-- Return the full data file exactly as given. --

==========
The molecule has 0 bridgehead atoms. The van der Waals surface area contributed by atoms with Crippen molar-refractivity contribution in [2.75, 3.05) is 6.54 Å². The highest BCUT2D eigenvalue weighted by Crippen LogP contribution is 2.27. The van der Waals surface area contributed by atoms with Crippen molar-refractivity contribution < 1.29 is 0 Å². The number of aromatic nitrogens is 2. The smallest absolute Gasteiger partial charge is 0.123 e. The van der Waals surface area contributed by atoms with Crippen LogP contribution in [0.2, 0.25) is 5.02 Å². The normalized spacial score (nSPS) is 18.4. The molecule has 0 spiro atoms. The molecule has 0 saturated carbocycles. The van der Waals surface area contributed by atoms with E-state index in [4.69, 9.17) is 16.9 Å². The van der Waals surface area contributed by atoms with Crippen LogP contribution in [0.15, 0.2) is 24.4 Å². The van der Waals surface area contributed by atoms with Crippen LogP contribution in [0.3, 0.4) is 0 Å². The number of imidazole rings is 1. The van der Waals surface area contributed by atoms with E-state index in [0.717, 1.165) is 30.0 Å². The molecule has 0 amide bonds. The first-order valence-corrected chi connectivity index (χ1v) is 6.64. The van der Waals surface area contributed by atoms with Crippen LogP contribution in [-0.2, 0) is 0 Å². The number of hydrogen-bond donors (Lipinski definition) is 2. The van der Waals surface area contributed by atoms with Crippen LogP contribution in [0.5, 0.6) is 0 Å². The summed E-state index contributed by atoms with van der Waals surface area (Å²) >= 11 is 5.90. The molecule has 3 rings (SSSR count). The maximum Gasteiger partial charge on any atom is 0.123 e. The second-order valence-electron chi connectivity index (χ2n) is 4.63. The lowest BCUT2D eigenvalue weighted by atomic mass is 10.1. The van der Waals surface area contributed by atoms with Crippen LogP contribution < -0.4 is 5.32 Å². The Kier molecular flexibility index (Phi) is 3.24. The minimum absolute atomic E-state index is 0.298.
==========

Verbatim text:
The molecule has 0 bridgehead atoms. The van der Waals surface area contributed by atoms with Crippen molar-refractivity contribution in [2.75, 3.05) is 6.54 Å². The highest BCUT2D eigenvalue weighted by Crippen LogP contribution is 2.27. The van der Waals surface area contributed by atoms with Crippen molar-refractivity contribution < 1.29 is 0 Å². The number of aromatic nitrogens is 2. The smallest absolute Gasteiger partial charge is 0.123 e. The van der Waals surface area contributed by atoms with Crippen LogP contribution in [0.2, 0.25) is 5.02 Å². The normalized spacial score (nSPS) is 18.4. The molecule has 0 spiro atoms. The molecule has 0 saturated carbocycles. The van der Waals surface area contributed by atoms with E-state index in [4.69, 9.17) is 16.9 Å². The van der Waals surface area contributed by atoms with Crippen LogP contribution in [0.15, 0.2) is 24.4 Å². The van der Waals surface area contributed by atoms with Crippen LogP contribution in [0.3, 0.4) is 0 Å². The number of imidazole rings is 1. The van der Waals surface area contributed by atoms with E-state index in [0.717, 1.165) is 30.0 Å². The molecule has 0 amide bonds. The first-order valence-corrected chi connectivity index (χ1v) is 6.64. The van der Waals surface area contributed by atoms with Crippen LogP contribution in [-0.2, 0) is 0 Å². The number of hydrogen-bond donors (Lipinski definition) is 2. The van der Waals surface area contributed by atoms with Crippen LogP contribution in [0.5, 0.6) is 0 Å². The summed E-state index contributed by atoms with van der Waals surface area (Å²) >= 11 is 5.90. The molecule has 3 rings (SSSR count). The maximum Gasteiger partial charge on any atom is 0.123 e. The second-order valence-electron chi connectivity index (χ2n) is 4.63. The lowest BCUT2D eigenvalue weighted by atomic mass is 10.1. The van der Waals surface area contributed by atoms with Crippen LogP contribution < -0.4 is 5.32 Å². The Kier molecular flexibility index (Phi) is 3.24. The minimum absolute atomic E-state index is 0.298.